The emergence of the IoT, in which devices connect directly to data and to each other, is important for two reasons:
1. Advances in sensor and connectivity technology are allowing devices to collect, record and analyze data that was not accessible before. In healthcare, this means being able to collect patient data over time that can be used to help enable preventive care, allow prompt diagnosis of acute complications and promote understanding of how a therapy (usually pharmacological) is helping improve a patient’s parameters.
2. The ability of devices to gather data on their own removes the limitations of human-entered data—automatically obtaining the data doctors need, at the time and in the way they need it.
The automation reduces the risk of error. Fewer errors can mean increased efficiency, lower costs and improvements in quality in just about any industry. But it’s of particular interest/need in healthcare, where human error can literally be the difference between life and death.
IoT Building Blocks Emerging Everywhere
Even though only “1 percent of things are connected today,”2 according to Joseph Bradley, general manager of Cisco Consulting Services, businesses across a variety of industries are establishing the building blocks of the IoT infrastructure. Here are a few examples:
• Home and building automation: Digital marketer Lauren Fisher points to the Nest Learning Thermostat, which takes data about the home environment and owners’ temperature preferences and programs itself to operate efficiently within the context of that information.3
This technical framework provides energy providers with the connectivity to better manage the energy grid.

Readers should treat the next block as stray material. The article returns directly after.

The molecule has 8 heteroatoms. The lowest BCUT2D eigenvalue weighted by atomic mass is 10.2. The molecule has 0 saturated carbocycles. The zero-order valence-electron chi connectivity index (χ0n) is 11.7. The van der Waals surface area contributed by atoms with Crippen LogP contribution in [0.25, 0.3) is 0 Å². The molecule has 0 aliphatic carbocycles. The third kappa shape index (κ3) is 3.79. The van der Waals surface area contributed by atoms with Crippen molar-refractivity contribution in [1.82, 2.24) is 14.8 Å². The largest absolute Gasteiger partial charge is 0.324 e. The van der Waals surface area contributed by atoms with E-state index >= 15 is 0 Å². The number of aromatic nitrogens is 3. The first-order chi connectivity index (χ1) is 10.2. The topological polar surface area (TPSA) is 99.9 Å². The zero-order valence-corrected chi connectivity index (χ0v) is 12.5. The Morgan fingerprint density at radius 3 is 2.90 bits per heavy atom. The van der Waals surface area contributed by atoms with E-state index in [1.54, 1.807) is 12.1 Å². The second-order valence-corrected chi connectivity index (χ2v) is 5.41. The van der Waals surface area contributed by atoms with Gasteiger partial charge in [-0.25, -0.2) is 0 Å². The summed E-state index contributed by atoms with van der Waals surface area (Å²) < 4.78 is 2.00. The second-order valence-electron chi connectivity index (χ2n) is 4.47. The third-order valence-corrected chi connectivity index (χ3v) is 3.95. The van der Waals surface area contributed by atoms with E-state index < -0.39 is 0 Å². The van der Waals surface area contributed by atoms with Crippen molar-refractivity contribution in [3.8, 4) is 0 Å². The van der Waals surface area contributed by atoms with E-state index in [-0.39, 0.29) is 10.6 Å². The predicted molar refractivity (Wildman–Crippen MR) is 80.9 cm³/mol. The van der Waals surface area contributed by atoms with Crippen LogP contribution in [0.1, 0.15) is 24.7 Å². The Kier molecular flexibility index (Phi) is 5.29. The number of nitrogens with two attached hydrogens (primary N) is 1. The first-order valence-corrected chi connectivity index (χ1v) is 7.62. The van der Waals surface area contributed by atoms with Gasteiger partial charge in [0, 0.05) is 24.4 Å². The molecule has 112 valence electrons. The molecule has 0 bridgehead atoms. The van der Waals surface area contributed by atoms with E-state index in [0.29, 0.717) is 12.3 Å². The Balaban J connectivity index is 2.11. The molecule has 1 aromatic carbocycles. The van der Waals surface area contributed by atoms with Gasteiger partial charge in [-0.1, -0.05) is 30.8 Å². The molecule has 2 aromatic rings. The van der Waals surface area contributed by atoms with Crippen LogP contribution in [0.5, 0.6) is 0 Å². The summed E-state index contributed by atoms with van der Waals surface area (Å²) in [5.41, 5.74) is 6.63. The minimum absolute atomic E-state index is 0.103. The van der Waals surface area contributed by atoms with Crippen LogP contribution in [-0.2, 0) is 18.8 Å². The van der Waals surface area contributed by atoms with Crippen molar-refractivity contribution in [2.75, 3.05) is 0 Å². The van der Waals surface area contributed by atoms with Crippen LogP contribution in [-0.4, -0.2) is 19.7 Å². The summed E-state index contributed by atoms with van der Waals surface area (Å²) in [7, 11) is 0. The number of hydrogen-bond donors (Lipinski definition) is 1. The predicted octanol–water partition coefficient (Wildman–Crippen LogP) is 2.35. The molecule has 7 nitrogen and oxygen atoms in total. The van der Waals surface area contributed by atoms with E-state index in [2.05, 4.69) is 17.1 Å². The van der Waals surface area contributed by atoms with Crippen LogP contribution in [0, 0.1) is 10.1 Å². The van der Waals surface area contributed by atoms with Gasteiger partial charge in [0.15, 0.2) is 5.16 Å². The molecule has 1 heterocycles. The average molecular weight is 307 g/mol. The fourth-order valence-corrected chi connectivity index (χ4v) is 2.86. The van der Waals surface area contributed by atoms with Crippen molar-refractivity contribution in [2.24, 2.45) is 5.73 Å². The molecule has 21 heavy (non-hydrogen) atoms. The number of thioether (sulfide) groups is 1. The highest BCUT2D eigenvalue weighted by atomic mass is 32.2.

• Automotive design and manufacturing: Mobile virtual network operator Alex Brisbourne describes how the automotive industry is increasingly designing automated applications into vehicles to provide maintenance monitoring, fuel and mileage management, driver security and other capabilities that cost little to integrate but have significant earning potential.4
The addition of a cloud-based server to analyze the data and automatically act on it—automatically scheduling a maintenance appointment at the appropriate time, for example—would move this further in the direction of the IoT.
• Public transportation/smart cities: Technology writer Martyn Casserly cites the London iBus system, which “…works with information from over 8,000 buses that are fitted with GPS capabilities alongside various other sensors which relay data about the vehicle’s location and current progress,”5 so bus stop signposts can display details of a bus’s impending arrival.
IoT concepts have already been adopted in areas such as energy (e.g., smart lighting, smart grid) and industrial automation. According to a report in eWeek2 about a Cisco conference call with journalists, “…as more connections are made, the value to businesses and the global economy will only go up.” The eWeek story describes a Cisco vision that goes beyond the IoT to IoE, or the Internet of Everything. This is what Cisco sees as a system of connections that includes not only devices, but also people, data and processes—“…essentially whatever is connected to or crosses over the Internet.” Cisco expects the IoE to be worth $14.4 trillion to the global economy by 2020. But, that’s another story. Let’s get back to the IoT to take a look at how it’s being used in healthcare today and explore how it’s changing healthcare for the better.
IoT in Action in Healthcare
The IoT plays a significant role in a broad range of healthcare applications, from managing chronic diseases at one end of the spectrum to preventing disease at the other. Here are some examples of how its potential is already playing out: